Can you please give us your favorite “Life Lesson Quote”? Do you have a story about how that was relevant in your life?
There is a book called “Man In Search of Meaning,” which teaches us about the power of our minds and how we can choose how we react to things. One of my favorite quotes from the book is, “Between stimulus and response there is a space. In that space is our power to choose our response. In our response lies our growth and our freedom” — Viktor E. Frankl
You are a person of great influence. If you could start a movement that would bring the most amount of good to the most amount of people, what would that be? You never know what your idea can trigger. 🙂
To end the stigma associated with mental health and substance abuse. People don’t understand these afflictions are diseases people deal with every single day. If we showed greater compassion, care, and understanding as a community, we’d see a total shift in our culture to better handle these topics and ultimately save more lives.
What is the best way our readers can follow you online?
Visit The Berman Center’s website for additional information on our Intensive Outpatient Programs and additional resources. Also, follow our Facebook and Instagram accounts:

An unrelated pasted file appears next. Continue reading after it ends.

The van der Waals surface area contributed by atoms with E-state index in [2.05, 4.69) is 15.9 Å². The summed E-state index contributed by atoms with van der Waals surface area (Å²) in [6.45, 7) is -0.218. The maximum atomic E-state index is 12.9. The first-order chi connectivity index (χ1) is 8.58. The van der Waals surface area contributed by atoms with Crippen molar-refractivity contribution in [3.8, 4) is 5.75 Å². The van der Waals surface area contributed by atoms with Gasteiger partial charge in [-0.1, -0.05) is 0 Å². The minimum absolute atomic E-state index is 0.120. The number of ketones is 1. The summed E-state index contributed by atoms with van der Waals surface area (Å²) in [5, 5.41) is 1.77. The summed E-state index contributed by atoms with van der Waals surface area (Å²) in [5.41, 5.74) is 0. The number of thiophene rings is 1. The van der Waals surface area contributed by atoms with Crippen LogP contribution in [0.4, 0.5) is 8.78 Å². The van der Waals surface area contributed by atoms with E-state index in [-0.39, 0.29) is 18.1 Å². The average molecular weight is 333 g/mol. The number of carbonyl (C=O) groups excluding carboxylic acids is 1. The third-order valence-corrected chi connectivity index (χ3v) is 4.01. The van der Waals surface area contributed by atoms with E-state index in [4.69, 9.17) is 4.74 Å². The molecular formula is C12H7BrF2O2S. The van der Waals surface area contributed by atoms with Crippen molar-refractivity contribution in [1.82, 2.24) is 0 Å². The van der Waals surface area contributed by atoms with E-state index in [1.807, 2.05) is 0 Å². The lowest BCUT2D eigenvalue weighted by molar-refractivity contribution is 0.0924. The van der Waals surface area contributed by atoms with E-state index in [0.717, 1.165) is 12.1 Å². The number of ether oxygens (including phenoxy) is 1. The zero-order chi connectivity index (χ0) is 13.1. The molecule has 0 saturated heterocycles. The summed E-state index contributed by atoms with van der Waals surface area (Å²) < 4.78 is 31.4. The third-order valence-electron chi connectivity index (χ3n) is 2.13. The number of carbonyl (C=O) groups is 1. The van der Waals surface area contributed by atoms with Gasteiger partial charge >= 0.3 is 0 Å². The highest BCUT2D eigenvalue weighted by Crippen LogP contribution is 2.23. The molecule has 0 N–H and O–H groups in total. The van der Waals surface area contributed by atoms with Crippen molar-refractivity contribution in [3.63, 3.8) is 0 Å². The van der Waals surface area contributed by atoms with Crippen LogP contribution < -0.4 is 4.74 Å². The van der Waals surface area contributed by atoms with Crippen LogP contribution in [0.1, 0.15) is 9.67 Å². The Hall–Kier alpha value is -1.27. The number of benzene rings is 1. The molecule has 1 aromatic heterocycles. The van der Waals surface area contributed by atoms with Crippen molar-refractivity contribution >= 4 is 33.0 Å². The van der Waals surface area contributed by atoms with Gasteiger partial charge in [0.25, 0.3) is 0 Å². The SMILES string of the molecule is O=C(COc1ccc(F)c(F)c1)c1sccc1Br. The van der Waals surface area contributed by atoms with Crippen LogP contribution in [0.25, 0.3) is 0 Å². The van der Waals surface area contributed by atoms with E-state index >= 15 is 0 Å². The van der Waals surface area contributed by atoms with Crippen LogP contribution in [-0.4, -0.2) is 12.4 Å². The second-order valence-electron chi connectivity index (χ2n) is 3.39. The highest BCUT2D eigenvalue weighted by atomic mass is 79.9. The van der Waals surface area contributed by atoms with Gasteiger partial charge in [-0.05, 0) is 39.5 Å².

- Facebook: https://www.facebook.com/thebermancenter/
- Instagram: https://www.instagram.com/thebermancenter/
Thank you for these fantastic insights. We wish you only continued success in your great work!
Alyza Berman has extensive experience as a mental health expert, therapist, and clinical director. Since 2002, she has worked as a Licensed Clinical Social Worker in private practice and as a Clinical Director of several treatment centers. Alyza started The Berman Center three years ago to provide a welcoming, home-like environment to help clients feel part of a community as they travel their journey to recovery. She uses a variety of therapeutic modalities with her clients to treat mental illnesses, addiction, eating disorders, and obsessive-compulsive disorder. Berman is also a Rapid Resolution Therapy trauma specialist, as well as an individual, group, couples, and family therapist.